You want the signal from the router to the TV as fast and strong as possible to help stay faster than you need to be at all times. Ideally, you’ll use an ethernet cable. If that’s out of the picture (like it is for many of us) a mesh networking setup can definitely help.
A mesh network is not built for carrying a wireless signal for long distances. The days of high-gain wireless that blasted to the horizon from a set point are over for most people, and your neighbors will thank you for not doing it. If you look at the list of Wi-Fi networks you can connect to and it’s more than the number of available channels (11 2.4GHz channels and it depends on who you ask about 5GHz channels) your signal will be affected. That’s before we talk about cordless landlines, microwaves and random things like 35mm cameras, which all can interfere with a Wi-Fi signal. If you can see your neighbors’ Wi-Fi networks, your network speeds are probably negatively affected.
Beaming your Wi-Fi down the street doesn’t help you and hurts everyone else.
Ideally, a Wi-Fi signal is contained to the areas where folks will be actively using it. That’s difficult because nobody wants any device that doesn’t have a fairly large coverage area. The best Wi-Fi network would be built of small mesh nodes with a 10-foot coverage area placed 9 feet apart. The cost of this far outweighs any advantage so most nodes in a mesh are designed to have about a 30-foot radius (multi-directional antenna make this a sphere) before the signal drops off. The Amplifi system I tested was unique and actually designed to cover a longer span rather than a sphere, but Google Wifi wasn’t. Buy a three-pack and place the units within 25 feet of each other and no closer to the wall than 10 feet and you’ve built a balanced network that’s fast and powerful where it should be and doesn’t intrude too much where it shouldn’t.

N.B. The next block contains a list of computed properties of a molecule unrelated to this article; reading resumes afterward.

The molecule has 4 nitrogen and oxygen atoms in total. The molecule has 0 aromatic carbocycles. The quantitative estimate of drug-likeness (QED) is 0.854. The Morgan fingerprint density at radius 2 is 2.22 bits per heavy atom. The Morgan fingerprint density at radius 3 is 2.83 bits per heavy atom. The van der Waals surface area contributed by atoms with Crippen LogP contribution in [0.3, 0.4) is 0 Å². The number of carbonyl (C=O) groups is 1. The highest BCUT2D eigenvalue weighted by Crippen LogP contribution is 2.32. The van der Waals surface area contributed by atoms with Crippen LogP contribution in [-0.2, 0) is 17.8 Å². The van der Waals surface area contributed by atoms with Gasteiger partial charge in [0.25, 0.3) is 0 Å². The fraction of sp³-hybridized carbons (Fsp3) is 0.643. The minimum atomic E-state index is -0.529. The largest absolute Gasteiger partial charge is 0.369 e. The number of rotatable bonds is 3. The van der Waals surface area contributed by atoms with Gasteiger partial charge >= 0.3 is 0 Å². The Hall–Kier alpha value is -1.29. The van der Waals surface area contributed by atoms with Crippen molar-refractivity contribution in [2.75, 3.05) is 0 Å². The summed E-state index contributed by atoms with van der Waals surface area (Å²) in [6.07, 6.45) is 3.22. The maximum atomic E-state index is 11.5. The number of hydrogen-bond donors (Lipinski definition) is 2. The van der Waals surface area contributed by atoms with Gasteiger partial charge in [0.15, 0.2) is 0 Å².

Think of how your house is laid out. I’m lucky — my house is 41 feet wide and 40 feet long on two floors. I don’t even need three mesh nodes. If your house is very narrow and very long (or tall) — especially if you live in a row house of any type, you’re wasting a lot of signal by using multiple small radial output devices. Ideally, you want a wired router and switch network with wireless access points in places you need them. The next best thing is something you can push in the right direction. A wireless mesh network is not for you. In extreme cases, it’s worthwhile to talk to a professional before you spend a lot of money on equipment.
A lot of folks ask about things like QoS scheduling or per-device network rules or MAC address filtering. None of the current consumer grade mesh systems are for you.
These systems are designed to be as simple as possible to use for people who don’t know what QoS schedules are and don’t care. In fact, Google touts remote monitoring and troubleshooting by a machine as a feature so folks don’t have to worry about things like channels or bandwidth. What seems like a nightmare to you and me (yes, I am that guy, too) is a boon for most.
Outside of the most rudimentary controls, the apps that power the interface for the current crop isn’t going to suit you. Unless you get a Netgear Orbi.
The Orbi has the same features and interfaces through a local web server just like the Netgear Nighthawk high-end routers do.
Why are they so expensive?
Because they are so damn good at what they do! These devices are tuned to be very powerful within their working area and use the same technology that every other $200 router uses. A single Google Wifi unit will cover a 1500 sq. ft. zone with fast and strong Wi-Fi. Other routers will have different range, and you should buy what best suits your needs. Just realize that in the end, it won’t be any cheaper. The man gonna get his one way or the other.
Make sure you buy what you need. An extender might be a better fit for you. It will be cheaper than replacing everything with a mesh kit.
Is Big Brother watching?
Thankfully, people are questioning what data Google Wifi is collecting and how it is being used. You’re presented with the terms of service during the setup, but since I know most of you didn’t read them, they are also available here. Read them. Decide if the value of the data you are giving away matches well with the value of the service you get in return.
I know plenty of folks have other questions about all this stuff. You should ask them! Asking questions never makes you look like a dummy — it just means you want to know more about something. There are comments below. There are folks with answers who may be reading them. Everybody can get together and talk about mesh networks.
Don’t worry, we can go back to fighting about phones later.